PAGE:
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Sigi Pineda

L o o k i n g    t o    t h e   F u t u r e

by Sheila Pamfiloff and Javier (Javi) Olivares

Photo of Sigi courtesy of Fred & Stella Krieger

Sigi Pineda, now in his early 70's, may be one of the last of the great historic artisans of Taxco still producing jewelry and new designs. He developed his own style in the early 1950's, approaching a more international flavor to his work than his contemporaries and predecessors who were exploring symbolic Mexican themes. Sigi's version of organic modernism was inspirational in developing and establishing a new design sensibility in Taxco, Mexican modernism, adding to the established Mexican art vocabulary.

The Mexican Modernist Movement, is a testimonial to the vitality and versatility of Taxco jewelers and metalsmiths; and to their importance on the international stage of silver design. The singularity of Sigi's style is so distinct that everyone can identify his work, and often, people say of similar designs that this piece of jewelry has the "Sigi Look".

Sigi has worked with jewelry from his early childhood to the present. In his middle years, he took a hiatus form the art world, after suffering injuries sustained in an automobile crash. Returning to the world of art in his later years, with vigor, fresh inspiration and artistic passion, he created sophisticated, one of a kind, pieces, as only seasoned artisans are able to do.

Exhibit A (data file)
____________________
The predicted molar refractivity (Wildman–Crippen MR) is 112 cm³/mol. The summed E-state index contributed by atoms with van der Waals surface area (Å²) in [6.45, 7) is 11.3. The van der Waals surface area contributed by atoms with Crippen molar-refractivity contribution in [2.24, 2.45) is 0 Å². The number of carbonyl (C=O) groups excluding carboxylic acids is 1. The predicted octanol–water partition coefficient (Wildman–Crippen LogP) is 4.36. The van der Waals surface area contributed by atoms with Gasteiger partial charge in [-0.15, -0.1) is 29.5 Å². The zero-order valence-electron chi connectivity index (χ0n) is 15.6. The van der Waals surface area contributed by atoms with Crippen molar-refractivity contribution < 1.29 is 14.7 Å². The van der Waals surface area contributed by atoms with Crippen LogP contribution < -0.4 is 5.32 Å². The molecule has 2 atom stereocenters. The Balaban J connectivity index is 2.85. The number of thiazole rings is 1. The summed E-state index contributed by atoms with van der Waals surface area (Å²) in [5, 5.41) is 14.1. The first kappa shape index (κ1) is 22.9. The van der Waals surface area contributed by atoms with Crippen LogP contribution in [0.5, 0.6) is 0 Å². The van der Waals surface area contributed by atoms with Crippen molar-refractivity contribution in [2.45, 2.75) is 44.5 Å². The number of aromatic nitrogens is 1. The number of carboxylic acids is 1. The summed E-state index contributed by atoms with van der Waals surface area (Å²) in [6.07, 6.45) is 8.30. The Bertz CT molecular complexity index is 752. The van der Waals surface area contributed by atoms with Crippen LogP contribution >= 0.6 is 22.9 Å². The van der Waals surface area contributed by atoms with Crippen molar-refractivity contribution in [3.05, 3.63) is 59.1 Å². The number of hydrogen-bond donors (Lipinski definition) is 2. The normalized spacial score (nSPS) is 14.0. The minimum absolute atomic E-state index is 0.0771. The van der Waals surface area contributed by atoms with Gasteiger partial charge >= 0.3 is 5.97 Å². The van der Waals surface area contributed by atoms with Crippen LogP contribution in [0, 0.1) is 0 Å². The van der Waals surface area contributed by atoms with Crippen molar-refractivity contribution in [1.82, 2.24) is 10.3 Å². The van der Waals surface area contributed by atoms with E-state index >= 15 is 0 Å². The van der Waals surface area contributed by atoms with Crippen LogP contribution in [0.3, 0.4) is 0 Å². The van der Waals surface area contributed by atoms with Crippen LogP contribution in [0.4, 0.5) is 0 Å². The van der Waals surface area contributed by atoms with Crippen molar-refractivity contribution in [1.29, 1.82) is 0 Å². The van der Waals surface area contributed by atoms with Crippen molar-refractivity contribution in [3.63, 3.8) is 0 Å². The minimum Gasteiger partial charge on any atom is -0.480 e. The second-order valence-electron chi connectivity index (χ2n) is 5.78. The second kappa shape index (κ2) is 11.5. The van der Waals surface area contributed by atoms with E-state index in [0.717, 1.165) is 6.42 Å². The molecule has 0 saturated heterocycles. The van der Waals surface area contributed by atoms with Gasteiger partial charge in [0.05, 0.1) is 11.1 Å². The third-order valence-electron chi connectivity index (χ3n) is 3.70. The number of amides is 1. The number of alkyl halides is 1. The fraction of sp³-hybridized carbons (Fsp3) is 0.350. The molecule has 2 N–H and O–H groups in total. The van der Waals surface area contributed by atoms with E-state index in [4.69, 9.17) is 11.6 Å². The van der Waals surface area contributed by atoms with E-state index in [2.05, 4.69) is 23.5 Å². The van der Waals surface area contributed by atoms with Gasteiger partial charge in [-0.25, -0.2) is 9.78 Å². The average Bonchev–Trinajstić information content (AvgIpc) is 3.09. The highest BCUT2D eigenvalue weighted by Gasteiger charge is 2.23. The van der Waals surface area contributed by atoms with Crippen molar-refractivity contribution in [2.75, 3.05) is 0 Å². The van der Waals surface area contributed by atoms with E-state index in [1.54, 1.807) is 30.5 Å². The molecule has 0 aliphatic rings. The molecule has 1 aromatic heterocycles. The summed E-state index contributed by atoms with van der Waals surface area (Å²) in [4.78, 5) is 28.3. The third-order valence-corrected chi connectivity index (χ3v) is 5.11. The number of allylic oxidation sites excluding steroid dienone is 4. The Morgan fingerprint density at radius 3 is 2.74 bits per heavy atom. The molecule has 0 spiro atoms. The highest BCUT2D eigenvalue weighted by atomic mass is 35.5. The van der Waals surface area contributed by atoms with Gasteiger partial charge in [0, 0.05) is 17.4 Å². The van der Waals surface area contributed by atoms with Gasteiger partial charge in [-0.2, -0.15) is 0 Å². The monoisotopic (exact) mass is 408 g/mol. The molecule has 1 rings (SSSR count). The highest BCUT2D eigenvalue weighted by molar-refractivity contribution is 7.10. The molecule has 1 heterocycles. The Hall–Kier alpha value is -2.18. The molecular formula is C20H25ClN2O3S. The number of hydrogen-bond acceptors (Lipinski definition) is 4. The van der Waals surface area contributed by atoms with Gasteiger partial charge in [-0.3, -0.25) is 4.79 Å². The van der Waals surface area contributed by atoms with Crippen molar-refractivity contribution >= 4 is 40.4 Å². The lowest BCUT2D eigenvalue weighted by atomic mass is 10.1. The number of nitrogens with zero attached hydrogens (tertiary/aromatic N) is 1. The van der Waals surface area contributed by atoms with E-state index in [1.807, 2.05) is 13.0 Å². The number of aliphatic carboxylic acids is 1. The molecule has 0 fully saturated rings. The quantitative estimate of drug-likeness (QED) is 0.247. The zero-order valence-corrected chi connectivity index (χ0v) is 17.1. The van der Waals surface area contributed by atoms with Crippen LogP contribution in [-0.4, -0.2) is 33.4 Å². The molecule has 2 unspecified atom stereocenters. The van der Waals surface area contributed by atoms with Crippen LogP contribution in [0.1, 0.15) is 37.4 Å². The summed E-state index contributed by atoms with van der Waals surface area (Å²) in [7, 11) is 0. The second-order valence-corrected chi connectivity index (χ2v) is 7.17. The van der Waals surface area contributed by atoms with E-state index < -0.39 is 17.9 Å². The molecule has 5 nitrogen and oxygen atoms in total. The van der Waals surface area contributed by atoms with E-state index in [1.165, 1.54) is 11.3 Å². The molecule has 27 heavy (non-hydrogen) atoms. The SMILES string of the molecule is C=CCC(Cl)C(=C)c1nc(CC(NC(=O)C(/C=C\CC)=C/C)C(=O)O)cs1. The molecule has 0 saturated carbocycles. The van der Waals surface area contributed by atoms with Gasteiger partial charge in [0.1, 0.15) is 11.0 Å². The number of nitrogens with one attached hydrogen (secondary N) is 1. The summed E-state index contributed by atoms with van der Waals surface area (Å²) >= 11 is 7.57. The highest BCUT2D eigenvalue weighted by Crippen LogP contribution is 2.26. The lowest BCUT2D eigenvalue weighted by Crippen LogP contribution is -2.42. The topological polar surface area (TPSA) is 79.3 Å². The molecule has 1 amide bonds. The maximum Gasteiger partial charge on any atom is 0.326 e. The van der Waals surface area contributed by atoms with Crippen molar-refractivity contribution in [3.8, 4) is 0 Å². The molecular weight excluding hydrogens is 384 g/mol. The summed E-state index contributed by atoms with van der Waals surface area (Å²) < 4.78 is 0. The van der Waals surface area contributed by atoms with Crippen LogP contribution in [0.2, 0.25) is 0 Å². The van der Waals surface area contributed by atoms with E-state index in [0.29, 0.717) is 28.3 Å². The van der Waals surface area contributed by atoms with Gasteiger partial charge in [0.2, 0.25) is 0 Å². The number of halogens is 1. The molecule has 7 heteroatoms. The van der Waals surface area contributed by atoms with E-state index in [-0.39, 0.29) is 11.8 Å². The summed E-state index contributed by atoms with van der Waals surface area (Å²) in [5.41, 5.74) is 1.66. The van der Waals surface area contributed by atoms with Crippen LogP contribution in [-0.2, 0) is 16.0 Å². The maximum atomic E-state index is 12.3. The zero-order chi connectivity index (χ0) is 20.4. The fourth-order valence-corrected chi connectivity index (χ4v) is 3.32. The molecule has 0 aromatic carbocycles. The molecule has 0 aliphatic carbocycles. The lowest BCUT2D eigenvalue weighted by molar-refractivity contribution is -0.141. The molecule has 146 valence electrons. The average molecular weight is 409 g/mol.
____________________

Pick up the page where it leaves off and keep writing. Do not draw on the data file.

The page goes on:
Sigi drawings

In January of this year, I conducted an interview with Sigi. I, however, thought it would be appropriate to conduct the interview in Sigi's native language and later have it translated into English. So, I drafted a rough outline and I enlisted the aid of Javi Olivares, my son in law, who is a Mexican jeweler, to conduct the interview in Spanish. Javi had just recently returned from Taxco, where he had spent time with Sigi and they had become friends over many cups of Nescafe, sharing stories of jewelry and Old Taxco.

Sigi Pineda, a very talented, passionate, and sweet dispositioned man, was not afraid, from time to time, to speak his mind. It must be the time in his life, or his age, which allows him to speak so freely. He shared his thoughts with Javi in a causal way as artistic colleagues, or as friends, would do.

 Sheila Pamfiloff

Interview with Sigi Pineda

C o n d u c t e d   b y   J a v i e r   O l i v a r e s
  J a n u a r y   2 0 0 0

please find questions by Javi on the left and answers by Sigi on the right